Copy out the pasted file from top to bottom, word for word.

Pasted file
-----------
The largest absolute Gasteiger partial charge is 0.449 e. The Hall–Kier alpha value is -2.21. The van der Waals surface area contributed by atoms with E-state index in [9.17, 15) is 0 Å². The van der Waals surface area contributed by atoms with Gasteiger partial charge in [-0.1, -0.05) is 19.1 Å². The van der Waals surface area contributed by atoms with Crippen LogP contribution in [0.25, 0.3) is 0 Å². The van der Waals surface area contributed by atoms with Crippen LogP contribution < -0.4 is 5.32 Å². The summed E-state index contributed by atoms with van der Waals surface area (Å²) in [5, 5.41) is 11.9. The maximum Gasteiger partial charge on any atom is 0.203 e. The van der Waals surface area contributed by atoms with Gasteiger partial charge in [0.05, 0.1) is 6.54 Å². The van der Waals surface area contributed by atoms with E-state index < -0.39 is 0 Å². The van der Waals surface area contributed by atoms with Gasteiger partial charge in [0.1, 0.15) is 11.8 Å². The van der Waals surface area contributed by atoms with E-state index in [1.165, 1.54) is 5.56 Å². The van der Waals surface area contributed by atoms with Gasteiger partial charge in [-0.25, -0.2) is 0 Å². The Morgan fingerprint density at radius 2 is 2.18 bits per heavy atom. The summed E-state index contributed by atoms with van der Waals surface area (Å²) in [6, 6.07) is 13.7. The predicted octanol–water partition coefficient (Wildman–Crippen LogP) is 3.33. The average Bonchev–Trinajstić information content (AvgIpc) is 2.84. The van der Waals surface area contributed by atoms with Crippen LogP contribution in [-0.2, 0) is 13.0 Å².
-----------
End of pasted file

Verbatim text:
The largest absolute Gasteiger partial charge is 0.449 e. The Hall–Kier alpha value is -2.21. The van der Waals surface area contributed by atoms with E-state index in [9.17, 15) is 0 Å². The van der Waals surface area contributed by atoms with Gasteiger partial charge in [-0.1, -0.05) is 19.1 Å². The van der Waals surface area contributed by atoms with Crippen LogP contribution in [0.25, 0.3) is 0 Å². The van der Waals surface area contributed by atoms with Crippen LogP contribution < -0.4 is 5.32 Å². The summed E-state index contributed by atoms with van der Waals surface area (Å²) in [5, 5.41) is 11.9. The maximum Gasteiger partial charge on any atom is 0.203 e. The van der Waals surface area contributed by atoms with Gasteiger partial charge in [0.05, 0.1) is 6.54 Å². The van der Waals surface area contributed by atoms with E-state index < -0.39 is 0 Å². The van der Waals surface area contributed by atoms with Gasteiger partial charge in [0.1, 0.15) is 11.8 Å². The van der Waals surface area contributed by atoms with E-state index in [1.165, 1.54) is 5.56 Å². The van der Waals surface area contributed by atoms with Gasteiger partial charge in [-0.25, -0.2) is 0 Å². The Morgan fingerprint density at radius 2 is 2.18 bits per heavy atom. The summed E-state index contributed by atoms with van der Waals surface area (Å²) in [6, 6.07) is 13.7. The predicted octanol–water partition coefficient (Wildman–Crippen LogP) is 3.33. The average Bonchev–Trinajstić information content (AvgIpc) is 2.84. The van der Waals surface area contributed by atoms with Crippen LogP contribution in [-0.2, 0) is 13.0 Å².